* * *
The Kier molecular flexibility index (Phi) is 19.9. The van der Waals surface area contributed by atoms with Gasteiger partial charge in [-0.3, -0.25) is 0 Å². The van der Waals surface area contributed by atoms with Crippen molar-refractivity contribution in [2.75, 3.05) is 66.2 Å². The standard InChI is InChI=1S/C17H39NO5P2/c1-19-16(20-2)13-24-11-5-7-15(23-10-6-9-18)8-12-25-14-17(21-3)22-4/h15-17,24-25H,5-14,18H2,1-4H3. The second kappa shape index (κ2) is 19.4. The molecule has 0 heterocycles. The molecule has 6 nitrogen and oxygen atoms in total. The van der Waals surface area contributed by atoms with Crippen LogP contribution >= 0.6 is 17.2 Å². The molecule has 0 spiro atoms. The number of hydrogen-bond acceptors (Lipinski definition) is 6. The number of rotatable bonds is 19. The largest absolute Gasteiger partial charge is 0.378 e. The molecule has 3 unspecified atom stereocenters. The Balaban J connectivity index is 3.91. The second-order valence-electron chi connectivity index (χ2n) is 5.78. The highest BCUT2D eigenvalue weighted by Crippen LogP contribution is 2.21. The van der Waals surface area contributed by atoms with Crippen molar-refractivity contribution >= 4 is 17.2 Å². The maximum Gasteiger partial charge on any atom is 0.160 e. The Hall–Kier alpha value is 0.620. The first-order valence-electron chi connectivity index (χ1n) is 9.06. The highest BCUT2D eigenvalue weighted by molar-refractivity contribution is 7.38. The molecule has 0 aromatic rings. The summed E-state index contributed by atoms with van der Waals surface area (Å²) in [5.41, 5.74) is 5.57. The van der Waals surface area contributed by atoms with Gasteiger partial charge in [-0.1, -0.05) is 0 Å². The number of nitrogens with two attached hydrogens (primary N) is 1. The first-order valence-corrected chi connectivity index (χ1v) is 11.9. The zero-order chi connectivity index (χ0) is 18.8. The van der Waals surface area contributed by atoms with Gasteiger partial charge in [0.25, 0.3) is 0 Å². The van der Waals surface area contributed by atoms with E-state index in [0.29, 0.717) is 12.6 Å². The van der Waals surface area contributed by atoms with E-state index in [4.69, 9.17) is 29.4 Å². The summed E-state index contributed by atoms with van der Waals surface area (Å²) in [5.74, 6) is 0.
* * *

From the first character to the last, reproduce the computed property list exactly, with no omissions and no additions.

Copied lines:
The Kier molecular flexibility index (Phi) is 19.9. The van der Waals surface area contributed by atoms with Gasteiger partial charge in [-0.3, -0.25) is 0 Å². The van der Waals surface area contributed by atoms with Crippen molar-refractivity contribution in [2.75, 3.05) is 66.2 Å². The standard InChI is InChI=1S/C17H39NO5P2/c1-19-16(20-2)13-24-11-5-7-15(23-10-6-9-18)8-12-25-14-17(21-3)22-4/h15-17,24-25H,5-14,18H2,1-4H3. The second kappa shape index (κ2) is 19.4. The molecule has 0 heterocycles. The molecule has 6 nitrogen and oxygen atoms in total. The van der Waals surface area contributed by atoms with Crippen LogP contribution >= 0.6 is 17.2 Å². The molecule has 0 spiro atoms. The number of hydrogen-bond acceptors (Lipinski definition) is 6. The number of rotatable bonds is 19. The largest absolute Gasteiger partial charge is 0.378 e. The molecule has 3 unspecified atom stereocenters. The Balaban J connectivity index is 3.91. The second-order valence-electron chi connectivity index (χ2n) is 5.78. The highest BCUT2D eigenvalue weighted by Crippen LogP contribution is 2.21. The van der Waals surface area contributed by atoms with Crippen molar-refractivity contribution >= 4 is 17.2 Å². The maximum Gasteiger partial charge on any atom is 0.160 e. The Hall–Kier alpha value is 0.620. The first-order valence-electron chi connectivity index (χ1n) is 9.06. The highest BCUT2D eigenvalue weighted by molar-refractivity contribution is 7.38. The molecule has 0 aromatic rings. The summed E-state index contributed by atoms with van der Waals surface area (Å²) in [5.41, 5.74) is 5.57. The van der Waals surface area contributed by atoms with Gasteiger partial charge in [-0.1, -0.05) is 0 Å². The number of nitrogens with two attached hydrogens (primary N) is 1. The first-order valence-corrected chi connectivity index (χ1v) is 11.9. The zero-order chi connectivity index (χ0) is 18.8. The van der Waals surface area contributed by atoms with Gasteiger partial charge in [0.25, 0.3) is 0 Å². The van der Waals surface area contributed by atoms with E-state index in [0.29, 0.717) is 12.6 Å². The van der Waals surface area contributed by atoms with E-state index in [4.69, 9.17) is 29.4 Å². The summed E-state index contributed by atoms with van der Waals surface area (Å²) in [5.74, 6) is 0.